end-to-end encryption (E2EE)

What is end-to-end encryption?

End-to-end encryption (E2EE) is a method of secure communication that prevents third parties from accessing data while it's transferred from one end system or device to another.

In E2EE, the data is encrypted on the sender's system or device, and only the intended recipient can decrypt it. As it travels to its destination, the message cannot be read or tampered with by an internet service provider (ISP), application service provider, hacker or any other entity or service.

Many popular messaging service providers use end-to-end encryption, including Facebook, WhatsApp and Zoom. These providers have faced controversy around the decision to adopt E2EE. The technology makes it harder for providers to share user information from their services with authorities and potentially provides private messaging to people involved in illicit activities.

How does end-to-end encryption work?

The cryptographic keys used to encrypt and decrypt the messages are stored on the endpoints. This approach uses public key encryption.

Public key, or asymmetric, encryption uses a public key that can be shared with others and a private key. Once shared, others can use the public key to encrypt a message and send it to the owner of the public key. The message can only be decrypted using the corresponding private key, also called the decryption key.

In online communications, there is almost always an intermediary handing off messages between two parties involved in an exchange. That intermediary is usually a server belonging to an ISP, a telecommunications company or a variety of other organizations. The public key infrastructure E2EE uses ensures the intermediaries cannot eavesdrop on the messages that are being sent.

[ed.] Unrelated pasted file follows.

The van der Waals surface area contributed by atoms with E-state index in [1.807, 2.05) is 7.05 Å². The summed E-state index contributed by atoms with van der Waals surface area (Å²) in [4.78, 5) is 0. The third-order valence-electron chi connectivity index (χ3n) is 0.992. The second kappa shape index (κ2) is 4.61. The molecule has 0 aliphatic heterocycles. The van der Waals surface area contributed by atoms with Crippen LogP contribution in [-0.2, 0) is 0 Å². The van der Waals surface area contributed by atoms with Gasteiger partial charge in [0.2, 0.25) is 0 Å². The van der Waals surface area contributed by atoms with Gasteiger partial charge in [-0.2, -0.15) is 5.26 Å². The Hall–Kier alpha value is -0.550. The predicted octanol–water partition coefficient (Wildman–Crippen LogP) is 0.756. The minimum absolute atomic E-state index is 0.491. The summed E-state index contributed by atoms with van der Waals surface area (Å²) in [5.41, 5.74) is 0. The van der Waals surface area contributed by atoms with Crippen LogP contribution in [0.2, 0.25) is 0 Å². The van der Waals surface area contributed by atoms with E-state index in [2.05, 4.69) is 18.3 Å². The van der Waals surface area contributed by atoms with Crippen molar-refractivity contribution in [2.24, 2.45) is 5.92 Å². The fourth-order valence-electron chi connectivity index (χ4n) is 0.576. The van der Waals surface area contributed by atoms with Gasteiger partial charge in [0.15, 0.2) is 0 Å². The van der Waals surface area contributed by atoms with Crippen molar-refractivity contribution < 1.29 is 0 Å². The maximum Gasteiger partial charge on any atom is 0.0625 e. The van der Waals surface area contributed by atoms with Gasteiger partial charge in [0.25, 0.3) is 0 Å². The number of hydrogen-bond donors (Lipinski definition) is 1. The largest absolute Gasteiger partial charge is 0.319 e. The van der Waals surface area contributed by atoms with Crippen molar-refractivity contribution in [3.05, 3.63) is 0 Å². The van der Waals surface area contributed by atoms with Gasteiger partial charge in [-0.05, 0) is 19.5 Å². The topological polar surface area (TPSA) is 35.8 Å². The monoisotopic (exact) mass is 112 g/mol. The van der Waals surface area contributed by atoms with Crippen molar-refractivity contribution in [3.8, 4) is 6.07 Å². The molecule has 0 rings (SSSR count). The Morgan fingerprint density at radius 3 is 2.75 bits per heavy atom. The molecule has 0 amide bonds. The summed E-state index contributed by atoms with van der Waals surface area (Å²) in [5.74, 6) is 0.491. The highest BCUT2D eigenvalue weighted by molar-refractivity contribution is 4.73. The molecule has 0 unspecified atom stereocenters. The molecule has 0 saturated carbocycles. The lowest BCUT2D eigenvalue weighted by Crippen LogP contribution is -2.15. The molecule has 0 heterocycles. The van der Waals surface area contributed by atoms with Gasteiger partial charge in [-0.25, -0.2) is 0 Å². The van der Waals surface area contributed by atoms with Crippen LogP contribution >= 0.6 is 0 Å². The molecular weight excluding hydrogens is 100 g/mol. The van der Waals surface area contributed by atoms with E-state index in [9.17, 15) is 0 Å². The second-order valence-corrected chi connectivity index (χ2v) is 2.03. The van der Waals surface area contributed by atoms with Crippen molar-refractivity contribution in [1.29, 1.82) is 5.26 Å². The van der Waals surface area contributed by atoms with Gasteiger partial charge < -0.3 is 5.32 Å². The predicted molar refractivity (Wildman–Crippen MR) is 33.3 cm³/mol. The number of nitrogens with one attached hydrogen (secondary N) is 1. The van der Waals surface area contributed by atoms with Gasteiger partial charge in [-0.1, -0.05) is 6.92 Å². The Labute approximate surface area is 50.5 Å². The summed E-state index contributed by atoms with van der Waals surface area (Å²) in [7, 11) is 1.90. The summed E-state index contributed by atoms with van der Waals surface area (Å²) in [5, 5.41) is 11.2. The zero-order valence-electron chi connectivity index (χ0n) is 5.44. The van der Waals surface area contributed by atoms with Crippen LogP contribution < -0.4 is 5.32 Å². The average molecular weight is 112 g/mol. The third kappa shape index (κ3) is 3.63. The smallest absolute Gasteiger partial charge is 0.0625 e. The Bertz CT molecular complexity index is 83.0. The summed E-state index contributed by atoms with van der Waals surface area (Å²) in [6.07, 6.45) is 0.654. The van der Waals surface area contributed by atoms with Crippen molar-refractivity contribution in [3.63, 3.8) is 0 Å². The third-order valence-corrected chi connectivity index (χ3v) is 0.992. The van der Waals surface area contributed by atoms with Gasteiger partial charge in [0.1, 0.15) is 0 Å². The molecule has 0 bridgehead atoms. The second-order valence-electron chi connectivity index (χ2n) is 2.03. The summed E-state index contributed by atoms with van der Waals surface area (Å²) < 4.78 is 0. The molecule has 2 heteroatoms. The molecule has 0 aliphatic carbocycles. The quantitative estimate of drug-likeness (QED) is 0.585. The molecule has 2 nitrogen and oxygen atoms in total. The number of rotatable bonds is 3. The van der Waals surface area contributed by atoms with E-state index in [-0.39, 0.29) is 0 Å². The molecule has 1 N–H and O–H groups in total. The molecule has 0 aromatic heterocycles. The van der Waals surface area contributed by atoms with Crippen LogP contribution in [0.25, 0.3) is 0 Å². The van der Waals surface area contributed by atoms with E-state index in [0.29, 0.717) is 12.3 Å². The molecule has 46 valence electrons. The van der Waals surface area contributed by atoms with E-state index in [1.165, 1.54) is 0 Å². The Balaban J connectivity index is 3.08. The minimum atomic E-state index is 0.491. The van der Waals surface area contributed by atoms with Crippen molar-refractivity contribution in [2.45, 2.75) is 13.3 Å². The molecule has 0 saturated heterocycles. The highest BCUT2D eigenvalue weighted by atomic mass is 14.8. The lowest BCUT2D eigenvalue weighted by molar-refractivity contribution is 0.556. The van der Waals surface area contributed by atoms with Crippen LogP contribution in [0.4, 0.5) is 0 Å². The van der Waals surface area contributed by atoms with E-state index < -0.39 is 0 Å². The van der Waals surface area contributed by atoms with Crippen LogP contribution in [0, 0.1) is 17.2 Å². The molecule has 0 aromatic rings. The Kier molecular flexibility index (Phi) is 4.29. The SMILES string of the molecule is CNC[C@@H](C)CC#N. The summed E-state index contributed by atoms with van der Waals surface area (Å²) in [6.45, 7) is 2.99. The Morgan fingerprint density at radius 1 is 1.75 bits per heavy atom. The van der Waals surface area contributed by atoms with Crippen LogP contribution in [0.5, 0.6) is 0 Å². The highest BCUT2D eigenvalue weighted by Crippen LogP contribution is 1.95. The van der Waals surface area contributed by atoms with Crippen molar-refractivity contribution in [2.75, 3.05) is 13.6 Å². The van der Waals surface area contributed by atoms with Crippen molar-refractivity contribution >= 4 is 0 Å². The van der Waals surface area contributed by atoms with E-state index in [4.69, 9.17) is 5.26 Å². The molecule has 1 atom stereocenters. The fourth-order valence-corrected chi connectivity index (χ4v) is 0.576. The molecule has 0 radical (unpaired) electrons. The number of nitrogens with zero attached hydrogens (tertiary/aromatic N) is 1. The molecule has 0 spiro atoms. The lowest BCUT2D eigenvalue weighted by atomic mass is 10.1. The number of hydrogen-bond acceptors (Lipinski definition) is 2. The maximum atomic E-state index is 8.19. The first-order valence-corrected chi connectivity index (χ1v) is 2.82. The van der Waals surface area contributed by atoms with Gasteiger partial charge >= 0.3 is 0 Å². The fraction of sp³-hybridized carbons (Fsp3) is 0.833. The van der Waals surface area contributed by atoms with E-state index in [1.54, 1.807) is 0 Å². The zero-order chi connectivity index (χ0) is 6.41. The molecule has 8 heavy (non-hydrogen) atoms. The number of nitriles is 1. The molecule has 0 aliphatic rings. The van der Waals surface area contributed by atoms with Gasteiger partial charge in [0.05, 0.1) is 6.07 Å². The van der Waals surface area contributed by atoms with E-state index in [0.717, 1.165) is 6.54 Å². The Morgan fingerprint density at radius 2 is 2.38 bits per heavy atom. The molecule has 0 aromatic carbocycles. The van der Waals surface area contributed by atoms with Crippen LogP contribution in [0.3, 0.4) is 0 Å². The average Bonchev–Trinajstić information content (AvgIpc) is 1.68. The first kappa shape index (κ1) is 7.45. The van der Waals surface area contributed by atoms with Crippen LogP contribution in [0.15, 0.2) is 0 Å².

The method for ensuring a public key is the legitimate key created by the intended recipient is to embed the public key in a certificate that has been digitally signed by a recognized certificate authority (CA). Because the CA's public key is widely distributed and known, its veracity can be counted on; a certificate signed by that public key can be presumed authentic. Since the certificate associates the recipient's name and public key, the CA would presumably not sign a certificate that associated a different public key with the same name.

Diagram showing how end-to-end encryption works
This diagram shows what happens when Bob sends Alice a message using end-to-end encryption.

How does E2EE differ from other types of encryption?

What makes end-to-end encryption unique compared to other encryption systems is that only the endpoints -- the sender and the receiver -- are capable of decrypting and reading the message. Symmetric key encryption, which is also known as single-key or secret key encryption, also provides an unbroken layer of encryption from sender to recipient, but it uses only one key to encrypt messages.

The key used in single-key encryption can be a password, code or string of randomly generated numbers and is sent to the message recipient, enabling them to unencrypt the message. It may be complex and make the message look like gibberish to intermediaries passing it from sender to receiver. However, the message can be intercepted, decrypted and read, no matter how drastically the one key changes it if an intermediary gets ahold of the key. E2EE, with its two keys, keeps intermediaries from accessing the key and decrypting the message.